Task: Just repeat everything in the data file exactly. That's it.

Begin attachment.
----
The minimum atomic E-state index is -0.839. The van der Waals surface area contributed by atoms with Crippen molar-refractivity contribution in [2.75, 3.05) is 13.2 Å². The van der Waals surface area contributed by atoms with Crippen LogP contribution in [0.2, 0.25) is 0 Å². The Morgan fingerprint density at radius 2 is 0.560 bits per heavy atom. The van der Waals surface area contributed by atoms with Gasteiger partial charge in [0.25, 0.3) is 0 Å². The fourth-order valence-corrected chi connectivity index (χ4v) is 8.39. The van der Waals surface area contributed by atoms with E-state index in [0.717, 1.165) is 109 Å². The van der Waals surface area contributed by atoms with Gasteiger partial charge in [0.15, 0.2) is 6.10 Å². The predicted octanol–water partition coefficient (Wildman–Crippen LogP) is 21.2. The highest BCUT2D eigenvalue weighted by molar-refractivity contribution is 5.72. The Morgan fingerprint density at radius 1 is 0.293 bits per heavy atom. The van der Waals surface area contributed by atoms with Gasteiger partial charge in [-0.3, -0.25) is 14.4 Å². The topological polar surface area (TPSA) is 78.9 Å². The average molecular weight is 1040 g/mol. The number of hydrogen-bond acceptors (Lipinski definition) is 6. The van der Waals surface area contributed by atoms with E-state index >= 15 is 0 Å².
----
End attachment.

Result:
The minimum atomic E-state index is -0.839. The van der Waals surface area contributed by atoms with Crippen molar-refractivity contribution in [2.75, 3.05) is 13.2 Å². The van der Waals surface area contributed by atoms with Crippen LogP contribution in [0.2, 0.25) is 0 Å². The Morgan fingerprint density at radius 2 is 0.560 bits per heavy atom. The van der Waals surface area contributed by atoms with Gasteiger partial charge in [0.25, 0.3) is 0 Å². The fourth-order valence-corrected chi connectivity index (χ4v) is 8.39. The van der Waals surface area contributed by atoms with E-state index in [0.717, 1.165) is 109 Å². The van der Waals surface area contributed by atoms with Gasteiger partial charge in [0.15, 0.2) is 6.10 Å². The predicted octanol–water partition coefficient (Wildman–Crippen LogP) is 21.2. The highest BCUT2D eigenvalue weighted by molar-refractivity contribution is 5.72. The Morgan fingerprint density at radius 1 is 0.293 bits per heavy atom. The van der Waals surface area contributed by atoms with Gasteiger partial charge in [-0.3, -0.25) is 14.4 Å². The topological polar surface area (TPSA) is 78.9 Å². The average molecular weight is 1040 g/mol. The number of hydrogen-bond acceptors (Lipinski definition) is 6. The van der Waals surface area contributed by atoms with E-state index >= 15 is 0 Å².